Please note; We're working on a brand new website, and all of our existing content is currently under review.
01924 295493/4/5
Mon - Friday, 8am - 4pm


Police officer Pay Review Body moves step closer

Money-by-Rosie-AndrewsA former Head of Employee Relations and Human Resources at British Airways is to be chairman of the Police Remuneration Review Body (PRRB) – expected to replace the Police Negotiating Board.

David Lebrecht became chairman of the “National Crime Agency Remuneration Review Body” on Monday (20 January). Subject to Parliament’s approval, the PNB will be abolished later this year and a PRRB established.

Once established, the NCA Remuneration Review Body will be abolished.

This successor body will be renamed the NCA and Police Remuneration Review Body.

With the introduction of a Police Remuneration Review Body issues over police officer pay and remuneration in England and Wales will no longer be negotiated.

Instead, the new PRRB will consider evidence submitted by interested parties and advise the Home Secretary, who will make all final decisions on pay.

Mr Lebrecht, who is currently an employment relations consultant, has been member of the Prison Service Pay Review Body. He has been appointed by Prime Minister David Cameron until August 2018.

Home Secretary Theresa May has also appointed five members of the review body. They are Dr Brian Bell, a Lecturer in Economics at the University of Oxford and a Tutorial Fellow at Lady Margaret Hall, Elizabeth Bell, Group Talent Development Director at Kingfisher and Christopher Pilgrim, HR Director at RWE NPower and a member of their Senior Management Team.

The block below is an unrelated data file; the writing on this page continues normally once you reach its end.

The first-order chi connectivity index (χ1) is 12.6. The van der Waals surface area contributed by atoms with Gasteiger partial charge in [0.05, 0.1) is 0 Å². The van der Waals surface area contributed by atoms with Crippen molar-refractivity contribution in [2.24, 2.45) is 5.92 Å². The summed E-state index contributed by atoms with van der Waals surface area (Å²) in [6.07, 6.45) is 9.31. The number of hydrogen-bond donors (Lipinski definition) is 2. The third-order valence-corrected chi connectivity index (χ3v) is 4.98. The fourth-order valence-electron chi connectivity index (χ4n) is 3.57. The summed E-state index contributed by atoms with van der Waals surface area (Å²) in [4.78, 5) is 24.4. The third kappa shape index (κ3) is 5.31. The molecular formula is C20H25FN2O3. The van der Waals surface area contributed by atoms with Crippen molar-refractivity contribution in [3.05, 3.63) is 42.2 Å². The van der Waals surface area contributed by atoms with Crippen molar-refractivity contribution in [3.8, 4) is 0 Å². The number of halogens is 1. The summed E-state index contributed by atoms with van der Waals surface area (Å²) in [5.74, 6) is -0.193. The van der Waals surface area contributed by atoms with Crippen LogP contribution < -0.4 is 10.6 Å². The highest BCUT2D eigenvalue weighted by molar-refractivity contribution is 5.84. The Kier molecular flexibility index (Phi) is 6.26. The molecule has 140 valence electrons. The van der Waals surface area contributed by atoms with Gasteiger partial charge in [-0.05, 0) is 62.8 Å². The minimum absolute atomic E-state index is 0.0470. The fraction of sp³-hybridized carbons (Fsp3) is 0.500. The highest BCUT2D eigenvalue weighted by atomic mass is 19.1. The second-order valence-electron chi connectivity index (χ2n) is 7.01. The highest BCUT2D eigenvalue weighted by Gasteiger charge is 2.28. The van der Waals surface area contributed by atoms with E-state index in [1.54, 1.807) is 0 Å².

Two former police officers are also part of that five. They are Pat Stayt, former National Secretary of the Police Superintendents’ Association – who has great experience of police pay and conditions negotiations – and Heather Baily, who was previously Deputy Chief Constable of Hertfordshire Police.

These five appointments will be to 31 August 2017.

According to the advert for all the roles, which were publicised last year, the chairman will be paid £350 a day, while members will receive £300. They will be expected to work 28 to 35 days a year.

The abolition of the PNB follows a recommendation in the Winsor II pay and conditions review. Once the new Review Body is established, police pensions will be handled by the Police Advisory Boards for England, Wales, Scotland and Northern Ireland and the pay of ACPO ranks will be set by the Senior Salaries Review Body.

The Police Federation for England and Wales has described the decision to abandon PNB as “extremely disappointing”. It has argued that police officers give up many employment rights and it is only fair that this should be recognised by a process of collective bargaining.

The Scottish Government has pledged to continue with a police negotiating board and to legislate for binding arbitration.

Date posted: January 23, 2014

Join our mailing list for news & events